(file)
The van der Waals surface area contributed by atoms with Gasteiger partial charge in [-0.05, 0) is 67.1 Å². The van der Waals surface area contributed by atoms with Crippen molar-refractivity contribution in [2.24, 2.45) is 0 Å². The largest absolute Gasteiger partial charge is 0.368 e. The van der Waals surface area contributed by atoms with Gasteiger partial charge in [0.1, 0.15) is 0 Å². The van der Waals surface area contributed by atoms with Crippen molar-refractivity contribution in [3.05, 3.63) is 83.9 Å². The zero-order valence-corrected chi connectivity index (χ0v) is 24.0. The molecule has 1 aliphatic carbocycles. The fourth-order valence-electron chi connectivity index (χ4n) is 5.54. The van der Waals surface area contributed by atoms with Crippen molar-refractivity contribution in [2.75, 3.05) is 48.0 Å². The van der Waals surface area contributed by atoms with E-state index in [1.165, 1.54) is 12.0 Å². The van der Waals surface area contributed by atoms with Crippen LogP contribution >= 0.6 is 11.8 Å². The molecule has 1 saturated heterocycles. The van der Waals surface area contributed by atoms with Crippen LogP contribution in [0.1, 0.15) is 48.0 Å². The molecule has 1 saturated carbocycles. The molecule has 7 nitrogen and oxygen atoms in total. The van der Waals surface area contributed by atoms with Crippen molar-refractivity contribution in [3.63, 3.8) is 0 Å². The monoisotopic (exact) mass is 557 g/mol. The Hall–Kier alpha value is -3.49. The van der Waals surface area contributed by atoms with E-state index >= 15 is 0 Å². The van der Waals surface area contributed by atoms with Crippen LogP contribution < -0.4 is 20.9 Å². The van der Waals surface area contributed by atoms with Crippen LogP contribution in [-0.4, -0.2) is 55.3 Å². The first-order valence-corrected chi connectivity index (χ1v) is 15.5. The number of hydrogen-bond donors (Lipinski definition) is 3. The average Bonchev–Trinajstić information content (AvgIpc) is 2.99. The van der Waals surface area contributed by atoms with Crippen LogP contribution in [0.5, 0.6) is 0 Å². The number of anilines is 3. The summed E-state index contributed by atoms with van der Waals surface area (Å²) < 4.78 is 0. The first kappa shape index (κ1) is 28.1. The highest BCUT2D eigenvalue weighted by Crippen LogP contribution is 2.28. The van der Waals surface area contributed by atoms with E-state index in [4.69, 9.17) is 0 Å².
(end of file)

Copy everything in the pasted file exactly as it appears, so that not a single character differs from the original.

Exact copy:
The van der Waals surface area contributed by atoms with Gasteiger partial charge in [-0.05, 0) is 67.1 Å². The van der Waals surface area contributed by atoms with Crippen molar-refractivity contribution in [2.24, 2.45) is 0 Å². The largest absolute Gasteiger partial charge is 0.368 e. The van der Waals surface area contributed by atoms with Gasteiger partial charge in [0.1, 0.15) is 0 Å². The van der Waals surface area contributed by atoms with Crippen molar-refractivity contribution in [3.05, 3.63) is 83.9 Å². The zero-order valence-corrected chi connectivity index (χ0v) is 24.0. The molecule has 1 aliphatic carbocycles. The fourth-order valence-electron chi connectivity index (χ4n) is 5.54. The van der Waals surface area contributed by atoms with Crippen molar-refractivity contribution in [2.75, 3.05) is 48.0 Å². The van der Waals surface area contributed by atoms with E-state index in [1.165, 1.54) is 12.0 Å². The van der Waals surface area contributed by atoms with Crippen LogP contribution >= 0.6 is 11.8 Å². The molecule has 1 saturated heterocycles. The van der Waals surface area contributed by atoms with Crippen LogP contribution in [0.1, 0.15) is 48.0 Å². The molecule has 1 saturated carbocycles. The molecule has 7 nitrogen and oxygen atoms in total. The van der Waals surface area contributed by atoms with Crippen molar-refractivity contribution in [3.63, 3.8) is 0 Å². The monoisotopic (exact) mass is 557 g/mol. The Hall–Kier alpha value is -3.49. The van der Waals surface area contributed by atoms with E-state index >= 15 is 0 Å². The van der Waals surface area contributed by atoms with Crippen LogP contribution < -0.4 is 20.9 Å². The van der Waals surface area contributed by atoms with Crippen LogP contribution in [-0.4, -0.2) is 55.3 Å². The first-order valence-corrected chi connectivity index (χ1v) is 15.5. The number of hydrogen-bond donors (Lipinski definition) is 3. The average Bonchev–Trinajstić information content (AvgIpc) is 2.99. The van der Waals surface area contributed by atoms with Crippen LogP contribution in [0.5, 0.6) is 0 Å². The number of anilines is 3. The summed E-state index contributed by atoms with van der Waals surface area (Å²) < 4.78 is 0. The first kappa shape index (κ1) is 28.1. The highest BCUT2D eigenvalue weighted by Crippen LogP contribution is 2.28. The van der Waals surface area contributed by atoms with E-state index in [4.69, 9.17) is 0 Å².